The Nobel Peace Prize, this year’s recipient of which will be announced on Friday, is extremely difficult to predict for many reasons. First, there’s the number of nominations—there are reportedly 301 this year, ranging from Donald Trump, to Edward Snowden, to Jose Andres, mainly submitted by members of parliaments from around the world. There’s also the secrecy surrounding the prize: The full list of nominees won’t be released for 50 years, even if many have already been made public by the nominators. Mostly, though, this is a tough race to call because it’s not particularly clear what the prize is actually for.
In its early years, the prize was most often given to diplomats and political leaders for concrete acts of diplomacy. In recent years, it’s just as often been given to individuals and organizations involved in activism or awareness-raising about some worthy issue. Also, the definition of “peace” has been expanded over decades to include democracy, human rights, gender and racial equality, environmental justice, and a host of other concerns. This is not to say the winners are necessarily underserving—last year, the prize was awarded jointly to the Congolese doctor Denis Mukwege and the Iraqi Yazidi activist Nadia Murad for their work combating sexual violence in war—but the award is less a measure of who did the most to advance the cause of peace in any given year than what person or organization a group of Norwegian politicians think is worthy of celebration in any given year via an award named after a Swedish arms dealer.
Just because it’s nearly impossible to predict, though, doesn’t stop people from trying. Here’s a look at some of the people and organizations getting the most buzz this year.
The Swedish climate activist has been getting most of the coverage ahead of this year’s award, and she’s been receiving the best odds on betting sites. It’s not hard to see why. The weekly school strike she began last year has grown into a global movement, and it’s made the righteous and blunt-spoken Thunberg the face of international climate-change activism.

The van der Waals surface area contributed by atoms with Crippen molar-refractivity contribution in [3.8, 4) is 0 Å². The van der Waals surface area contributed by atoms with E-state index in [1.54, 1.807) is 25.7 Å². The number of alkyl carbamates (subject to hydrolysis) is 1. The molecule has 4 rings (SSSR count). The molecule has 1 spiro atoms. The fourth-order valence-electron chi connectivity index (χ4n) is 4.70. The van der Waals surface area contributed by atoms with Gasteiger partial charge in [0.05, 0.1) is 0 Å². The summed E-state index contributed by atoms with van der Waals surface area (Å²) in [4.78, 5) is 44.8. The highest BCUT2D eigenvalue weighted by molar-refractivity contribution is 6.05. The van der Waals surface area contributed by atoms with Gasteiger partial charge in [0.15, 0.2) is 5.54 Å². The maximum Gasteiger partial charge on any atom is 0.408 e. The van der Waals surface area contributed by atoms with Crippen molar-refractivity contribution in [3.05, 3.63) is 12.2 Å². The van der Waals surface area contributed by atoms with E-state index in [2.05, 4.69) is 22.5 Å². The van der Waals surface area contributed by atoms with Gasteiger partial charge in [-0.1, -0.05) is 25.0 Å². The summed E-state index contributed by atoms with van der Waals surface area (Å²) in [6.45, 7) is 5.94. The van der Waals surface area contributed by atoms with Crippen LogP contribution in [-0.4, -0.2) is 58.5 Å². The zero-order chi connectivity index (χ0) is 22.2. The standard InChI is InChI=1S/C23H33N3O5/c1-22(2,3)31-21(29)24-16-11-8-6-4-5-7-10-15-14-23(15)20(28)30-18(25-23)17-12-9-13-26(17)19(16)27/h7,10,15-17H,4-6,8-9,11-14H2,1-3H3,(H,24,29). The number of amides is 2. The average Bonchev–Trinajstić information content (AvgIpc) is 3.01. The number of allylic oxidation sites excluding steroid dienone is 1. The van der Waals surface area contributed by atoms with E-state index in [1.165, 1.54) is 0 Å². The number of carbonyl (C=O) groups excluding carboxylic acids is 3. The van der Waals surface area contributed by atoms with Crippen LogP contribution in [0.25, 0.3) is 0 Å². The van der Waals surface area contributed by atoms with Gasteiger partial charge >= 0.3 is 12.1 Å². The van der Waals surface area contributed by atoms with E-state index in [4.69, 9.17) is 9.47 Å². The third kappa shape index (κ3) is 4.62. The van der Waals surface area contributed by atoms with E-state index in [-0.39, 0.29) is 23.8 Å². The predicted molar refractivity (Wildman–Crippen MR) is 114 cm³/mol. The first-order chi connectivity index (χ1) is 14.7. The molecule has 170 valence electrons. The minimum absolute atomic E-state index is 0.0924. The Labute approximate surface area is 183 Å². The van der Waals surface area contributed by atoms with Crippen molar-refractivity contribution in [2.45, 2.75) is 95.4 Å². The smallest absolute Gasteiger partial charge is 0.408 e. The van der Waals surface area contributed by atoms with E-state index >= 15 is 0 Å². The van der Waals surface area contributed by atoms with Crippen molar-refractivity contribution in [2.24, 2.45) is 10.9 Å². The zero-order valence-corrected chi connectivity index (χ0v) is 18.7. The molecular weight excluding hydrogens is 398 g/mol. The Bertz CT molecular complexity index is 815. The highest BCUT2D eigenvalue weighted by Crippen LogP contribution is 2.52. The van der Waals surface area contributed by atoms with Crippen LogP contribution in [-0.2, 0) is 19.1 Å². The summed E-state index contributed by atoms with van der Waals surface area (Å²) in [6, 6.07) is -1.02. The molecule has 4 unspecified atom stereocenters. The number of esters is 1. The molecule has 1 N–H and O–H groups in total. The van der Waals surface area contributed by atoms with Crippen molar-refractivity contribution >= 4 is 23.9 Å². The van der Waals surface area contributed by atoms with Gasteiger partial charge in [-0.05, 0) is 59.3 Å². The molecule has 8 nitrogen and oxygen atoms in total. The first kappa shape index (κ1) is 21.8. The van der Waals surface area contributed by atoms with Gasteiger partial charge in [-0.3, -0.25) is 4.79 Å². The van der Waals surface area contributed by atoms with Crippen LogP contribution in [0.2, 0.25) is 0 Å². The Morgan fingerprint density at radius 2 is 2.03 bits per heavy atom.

At 16, she would be the youngest person ever to win the award—Malala Yousafzai won it at age 17 in 2014. It would also be the second prize given in relation to work revolving around climate change: Al Gore and the Intergovernmental Panel on Climate Change were jointly awarded in 2007.
Still, some Nobel watchers are skeptical about her chances. Thunberg became much more of a global public profile this fall, with her highly publicized sail across the Atlantic and blistering address at the U.N. General Assembly, well after the Nobel Committee supposedly formed its shortlist of candidates back in February. (The timing issue also works against another much-discussed candidate—New Zealand Prime Minister Jacinda Ardern—as her widely lauded response to the Christchurch mosque attack happened in March.)
Still, Thunberg was already well-known in Scandinavia—she was nominated by a group of Norwegian MPs—and this would be a timely and popular choice. (Maybe not so popular with one of her fellow nominees.) If the movement she sparked continues to grow, it seems likely she’ll win at some point, if not this year.
Hong Kong activists
Henrik Urdal, director of Peace Research Institute Oslo, who writes a widely cited Peace Prize shortlist every year, is one of those who is doubtful about Thunberg’s chances. He does, though, think it’s likely the prize could recognize the “contributions of young people.” Aside from the climate movement, the most globally visible youth-led movement of 2019 has been Hong Kong’s pro-democracy protests.
While this year’s protest movements are notable for being leaderless, there are some well-known youth activists associated with it. Joshua Wong and Agnes Chow, just to name two, became the public faces of the 2014 Umbrella Movements protests when they were still teenagers and went on to found the pro-democracy NGO Demosisto. The group’s co-founder, Nathan Law, was elected as the youngest Hong Kong legislator ever in 2016, though he was later disqualified. These activists have been on the committee’s radar for a while—they were also nominated in 2018 by a group of U.S. lawmakers—but this year’s events have only made their work more urgent.